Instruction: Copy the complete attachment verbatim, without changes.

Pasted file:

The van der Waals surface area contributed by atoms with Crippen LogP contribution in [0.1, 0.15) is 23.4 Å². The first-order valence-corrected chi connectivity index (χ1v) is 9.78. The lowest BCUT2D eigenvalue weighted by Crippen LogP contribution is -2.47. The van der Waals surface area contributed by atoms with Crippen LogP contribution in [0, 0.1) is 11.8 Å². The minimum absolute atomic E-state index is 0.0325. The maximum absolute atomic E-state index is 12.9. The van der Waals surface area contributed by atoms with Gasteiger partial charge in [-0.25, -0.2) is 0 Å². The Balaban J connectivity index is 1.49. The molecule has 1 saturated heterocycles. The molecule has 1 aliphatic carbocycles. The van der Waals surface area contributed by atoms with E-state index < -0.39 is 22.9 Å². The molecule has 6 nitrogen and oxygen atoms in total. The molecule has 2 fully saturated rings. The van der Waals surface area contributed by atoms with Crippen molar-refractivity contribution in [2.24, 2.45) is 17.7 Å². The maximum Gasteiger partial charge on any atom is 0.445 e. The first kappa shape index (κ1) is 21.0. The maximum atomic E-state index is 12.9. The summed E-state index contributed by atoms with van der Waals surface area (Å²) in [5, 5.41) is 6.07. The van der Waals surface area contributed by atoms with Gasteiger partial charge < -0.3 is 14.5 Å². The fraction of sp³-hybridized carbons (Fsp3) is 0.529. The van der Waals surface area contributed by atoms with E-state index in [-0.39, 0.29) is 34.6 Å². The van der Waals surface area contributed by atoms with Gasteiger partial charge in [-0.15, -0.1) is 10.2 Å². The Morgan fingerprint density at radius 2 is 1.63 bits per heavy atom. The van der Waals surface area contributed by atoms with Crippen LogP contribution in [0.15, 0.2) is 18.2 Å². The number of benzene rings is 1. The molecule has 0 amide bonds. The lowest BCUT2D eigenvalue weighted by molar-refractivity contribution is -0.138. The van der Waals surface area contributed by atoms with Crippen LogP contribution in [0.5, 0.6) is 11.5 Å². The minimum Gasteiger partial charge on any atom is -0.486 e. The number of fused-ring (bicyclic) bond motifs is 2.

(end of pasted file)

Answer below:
The van der Waals surface area contributed by atoms with Crippen LogP contribution in [0.1, 0.15) is 23.4 Å². The first-order valence-corrected chi connectivity index (χ1v) is 9.78. The lowest BCUT2D eigenvalue weighted by Crippen LogP contribution is -2.47. The van der Waals surface area contributed by atoms with Crippen LogP contribution in [0, 0.1) is 11.8 Å². The minimum absolute atomic E-state index is 0.0325. The maximum absolute atomic E-state index is 12.9. The van der Waals surface area contributed by atoms with Gasteiger partial charge in [-0.25, -0.2) is 0 Å². The Balaban J connectivity index is 1.49. The molecule has 1 saturated heterocycles. The molecule has 1 aliphatic carbocycles. The van der Waals surface area contributed by atoms with E-state index < -0.39 is 22.9 Å². The molecule has 6 nitrogen and oxygen atoms in total. The molecule has 2 fully saturated rings. The van der Waals surface area contributed by atoms with Crippen molar-refractivity contribution in [2.24, 2.45) is 17.7 Å². The maximum Gasteiger partial charge on any atom is 0.445 e. The first kappa shape index (κ1) is 21.0. The maximum atomic E-state index is 12.9. The summed E-state index contributed by atoms with van der Waals surface area (Å²) in [5, 5.41) is 6.07. The van der Waals surface area contributed by atoms with Gasteiger partial charge < -0.3 is 14.5 Å². The fraction of sp³-hybridized carbons (Fsp3) is 0.529. The van der Waals surface area contributed by atoms with E-state index in [-0.39, 0.29) is 34.6 Å². The van der Waals surface area contributed by atoms with Gasteiger partial charge in [-0.15, -0.1) is 10.2 Å². The Morgan fingerprint density at radius 2 is 1.63 bits per heavy atom. The van der Waals surface area contributed by atoms with Crippen LogP contribution in [0.15, 0.2) is 18.2 Å². The number of benzene rings is 1. The molecule has 0 amide bonds. The lowest BCUT2D eigenvalue weighted by molar-refractivity contribution is -0.138. The van der Waals surface area contributed by atoms with Crippen LogP contribution in [0.5, 0.6) is 11.5 Å². The minimum Gasteiger partial charge on any atom is -0.486 e. The number of fused-ring (bicyclic) bond motifs is 2.